A New Year’s resolution: Don’t accept US decline
The media are full of reports of the worst decade, America in decline, the end of the US century. Actually, much points to a hopeful future.
Can’t quite settle on a New Year’s resolution? How about this: Resolve not to repeat the media’s mantra of America in decline.
The airwaves and netwaves are full of reviews of the decadem horribilis – a decade of terror attacks, two hot wars, hurricane Katrina, a great recession, a record federal deficit, and more.
The common conclusion is that the American sun has set, much like the end of the British, Ottoman, and Roman empires.
That’s, well, nonsense.
There’s no denying that these past years have been tough for many in the United States, especially military families and the unemployed. But focusing on decline blinds one to the deep well of renewal that has always defined America in difficult times. Accepting a fall as a fait accompli avoids the opportunity to learn from mistakes. It obscures facts that would encourage.
The US is still the world’s largest economy, though fast-growing China moved up to third place in 2009. Despite US trade and fiscal deficits, the dollar remains the world’s reserve currency. The World Economic Forum ranks the US as No. 2 in global competitiveness, and still No. 1 in innovation. That’s hugely important, because new ideas spark new industries and jobs.
Corporate spending on R&D may have slowed, but peek inside engineering schools and home offices. Innovation is humming. The Wall Street Journal reported recently a surge in “tinkering” as plummeting prices on materials and equipment allow individuals to turn their ideas into inventions. Engineering schools are reporting more students wanting to do hands-on work. “Hackerspaces,” where tinkerers can share ideas and tools, are blossoming across the country.
Financial upheaval in the late 19th century sparked a golden age of independent inventors in the US. Will that happen again?
It could be that individuals – as opposed to institutions – lead the way into the next decade. That wouldn’t be surprising. Americans are renowned for their can-do attitude and resourcefulness, and the Internet gives them more voice and opportunity.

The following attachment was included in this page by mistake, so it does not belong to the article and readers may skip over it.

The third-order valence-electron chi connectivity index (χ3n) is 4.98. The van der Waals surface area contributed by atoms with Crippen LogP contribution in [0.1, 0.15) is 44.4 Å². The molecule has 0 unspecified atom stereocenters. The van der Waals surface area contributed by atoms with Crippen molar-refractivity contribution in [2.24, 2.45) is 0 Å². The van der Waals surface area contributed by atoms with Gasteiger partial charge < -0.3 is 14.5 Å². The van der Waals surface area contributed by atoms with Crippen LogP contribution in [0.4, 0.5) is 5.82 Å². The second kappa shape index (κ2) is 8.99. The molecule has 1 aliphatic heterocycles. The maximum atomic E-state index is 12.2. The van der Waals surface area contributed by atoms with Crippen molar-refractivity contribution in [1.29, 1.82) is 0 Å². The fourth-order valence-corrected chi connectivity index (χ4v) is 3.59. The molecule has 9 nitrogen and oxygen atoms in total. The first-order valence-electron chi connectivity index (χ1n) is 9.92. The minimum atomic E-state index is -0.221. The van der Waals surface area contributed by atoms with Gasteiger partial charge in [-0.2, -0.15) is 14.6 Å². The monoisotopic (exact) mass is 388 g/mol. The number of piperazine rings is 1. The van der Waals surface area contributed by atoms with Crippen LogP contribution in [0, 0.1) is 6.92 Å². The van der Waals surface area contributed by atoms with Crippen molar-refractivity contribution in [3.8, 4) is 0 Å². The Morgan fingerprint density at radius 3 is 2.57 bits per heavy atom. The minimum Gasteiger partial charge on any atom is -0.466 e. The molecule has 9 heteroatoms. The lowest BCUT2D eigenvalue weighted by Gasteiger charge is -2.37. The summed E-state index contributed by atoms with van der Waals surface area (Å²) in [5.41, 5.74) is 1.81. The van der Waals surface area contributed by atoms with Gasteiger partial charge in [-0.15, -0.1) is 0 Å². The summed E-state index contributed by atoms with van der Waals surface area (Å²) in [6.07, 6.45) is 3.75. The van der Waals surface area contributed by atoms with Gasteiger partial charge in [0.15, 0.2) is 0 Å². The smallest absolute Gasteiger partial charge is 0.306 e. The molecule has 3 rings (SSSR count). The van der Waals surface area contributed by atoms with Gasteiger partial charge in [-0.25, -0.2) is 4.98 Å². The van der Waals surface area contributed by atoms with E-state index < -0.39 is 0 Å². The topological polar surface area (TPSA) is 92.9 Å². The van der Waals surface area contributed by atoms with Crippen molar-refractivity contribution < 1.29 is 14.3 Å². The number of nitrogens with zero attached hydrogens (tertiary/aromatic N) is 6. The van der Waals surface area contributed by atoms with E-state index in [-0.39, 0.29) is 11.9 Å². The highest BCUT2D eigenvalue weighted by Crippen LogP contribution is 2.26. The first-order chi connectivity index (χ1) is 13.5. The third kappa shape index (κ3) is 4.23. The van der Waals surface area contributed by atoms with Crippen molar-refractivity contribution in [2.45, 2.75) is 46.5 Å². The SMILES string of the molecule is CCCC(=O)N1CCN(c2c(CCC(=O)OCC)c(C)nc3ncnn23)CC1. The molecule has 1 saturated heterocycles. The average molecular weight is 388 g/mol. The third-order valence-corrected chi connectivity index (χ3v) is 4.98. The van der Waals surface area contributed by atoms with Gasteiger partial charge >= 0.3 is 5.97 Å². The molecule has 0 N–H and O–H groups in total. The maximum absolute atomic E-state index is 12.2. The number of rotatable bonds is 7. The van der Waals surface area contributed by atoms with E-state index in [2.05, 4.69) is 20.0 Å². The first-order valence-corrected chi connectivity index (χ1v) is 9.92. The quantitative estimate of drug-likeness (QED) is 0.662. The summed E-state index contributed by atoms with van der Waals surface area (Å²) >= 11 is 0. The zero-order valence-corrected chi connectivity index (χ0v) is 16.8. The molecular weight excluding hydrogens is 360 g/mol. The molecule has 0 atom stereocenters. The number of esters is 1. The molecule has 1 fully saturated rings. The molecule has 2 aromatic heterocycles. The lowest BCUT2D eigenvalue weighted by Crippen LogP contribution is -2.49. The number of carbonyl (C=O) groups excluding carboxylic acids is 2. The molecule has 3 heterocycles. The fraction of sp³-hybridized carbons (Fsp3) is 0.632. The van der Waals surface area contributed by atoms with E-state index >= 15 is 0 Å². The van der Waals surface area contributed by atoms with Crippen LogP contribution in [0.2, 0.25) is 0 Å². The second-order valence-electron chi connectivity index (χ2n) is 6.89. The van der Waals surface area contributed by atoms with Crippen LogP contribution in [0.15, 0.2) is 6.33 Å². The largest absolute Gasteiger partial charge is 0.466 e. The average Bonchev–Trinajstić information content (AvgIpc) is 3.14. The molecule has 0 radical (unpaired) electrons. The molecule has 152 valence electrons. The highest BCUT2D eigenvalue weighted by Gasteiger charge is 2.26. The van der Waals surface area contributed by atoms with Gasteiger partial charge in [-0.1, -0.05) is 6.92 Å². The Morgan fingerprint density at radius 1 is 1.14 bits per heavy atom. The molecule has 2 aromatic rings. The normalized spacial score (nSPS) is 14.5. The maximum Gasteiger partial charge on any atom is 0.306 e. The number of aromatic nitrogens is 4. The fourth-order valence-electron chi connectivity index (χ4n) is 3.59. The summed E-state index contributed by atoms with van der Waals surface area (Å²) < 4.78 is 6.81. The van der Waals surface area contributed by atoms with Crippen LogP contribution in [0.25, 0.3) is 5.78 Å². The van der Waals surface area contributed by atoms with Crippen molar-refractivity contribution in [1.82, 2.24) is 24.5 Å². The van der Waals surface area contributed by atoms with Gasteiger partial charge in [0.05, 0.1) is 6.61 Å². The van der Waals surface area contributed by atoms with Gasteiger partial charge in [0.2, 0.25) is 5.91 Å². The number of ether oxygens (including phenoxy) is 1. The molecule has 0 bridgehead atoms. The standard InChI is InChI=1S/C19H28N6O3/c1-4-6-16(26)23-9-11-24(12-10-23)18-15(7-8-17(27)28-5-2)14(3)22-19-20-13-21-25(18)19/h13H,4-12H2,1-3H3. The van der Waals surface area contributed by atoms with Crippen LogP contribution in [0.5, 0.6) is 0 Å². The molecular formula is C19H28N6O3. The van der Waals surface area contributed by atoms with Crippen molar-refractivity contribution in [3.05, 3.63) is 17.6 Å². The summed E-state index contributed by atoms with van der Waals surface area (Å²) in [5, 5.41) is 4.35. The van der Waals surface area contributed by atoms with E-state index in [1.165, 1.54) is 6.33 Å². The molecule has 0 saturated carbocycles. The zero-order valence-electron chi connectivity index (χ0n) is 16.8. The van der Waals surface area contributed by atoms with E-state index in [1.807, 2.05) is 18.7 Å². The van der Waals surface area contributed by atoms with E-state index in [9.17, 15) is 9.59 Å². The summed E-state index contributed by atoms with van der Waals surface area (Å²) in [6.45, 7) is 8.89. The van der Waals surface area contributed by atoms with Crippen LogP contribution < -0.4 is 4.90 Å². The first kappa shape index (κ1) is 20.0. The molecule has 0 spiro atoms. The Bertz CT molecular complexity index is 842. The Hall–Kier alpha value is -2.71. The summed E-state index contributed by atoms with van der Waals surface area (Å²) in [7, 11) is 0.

Unlike Washington and Wall Street, Americans in general seem to have learned from the Easy Street values that begot the stock market and housing bubbles. Lost wealth jolted them into saving (though whether they’re saving enough is still an open question). They’re also practicing a personal pay-as-you-go policy – choosing debit over credit cards.
Many jobless Americans are doing their utmost to take responsibility for their lives. A December New York Times/CBS poll of unemployed adults found that over 40 percent had moved or were considering moving to find work. Meanwhile, 44 percent have pursued job retraining or other education. Online learning is growing, making it easier for Americans to improve their skills.
Americans also want to help others. Community service has soared over the last 20 years.
“If you want to feel depressed about the country, think about the government. If you want to [be] really optimistic about the country, look at people under 30,” New York Times columnist David Brooks said recently on PBS’s “NewsHour.” Youth violence, crime, and teen pregnancy are all down.
Of course, it’s easy to get down about polarized Washington. But don’t give up yet. Both parties back education reform based on performance – a key ingredient for a healthy economy. And the government has made a down payment on infrastructure, essential to moving goods and people and improving competitiveness.
Concern about the federal debt is mounting on both sides of the aisle. The states, meanwhile, are in the forefront on tough issues like greenhouse gases.
Overseas, America is working hard to win back respectability. Unlike Rome, London, or Istanbul, though, it hasn’t sought an empire. Its interest is the promotion and defense of freedom – the basis of American greatness, but also of world greatness, if countries embrace it.
That national characteristic hasn’t changed. It’s why applications for US citizenship are still rising, despite much higher fees. Outsiders see the promise. Americans should, too.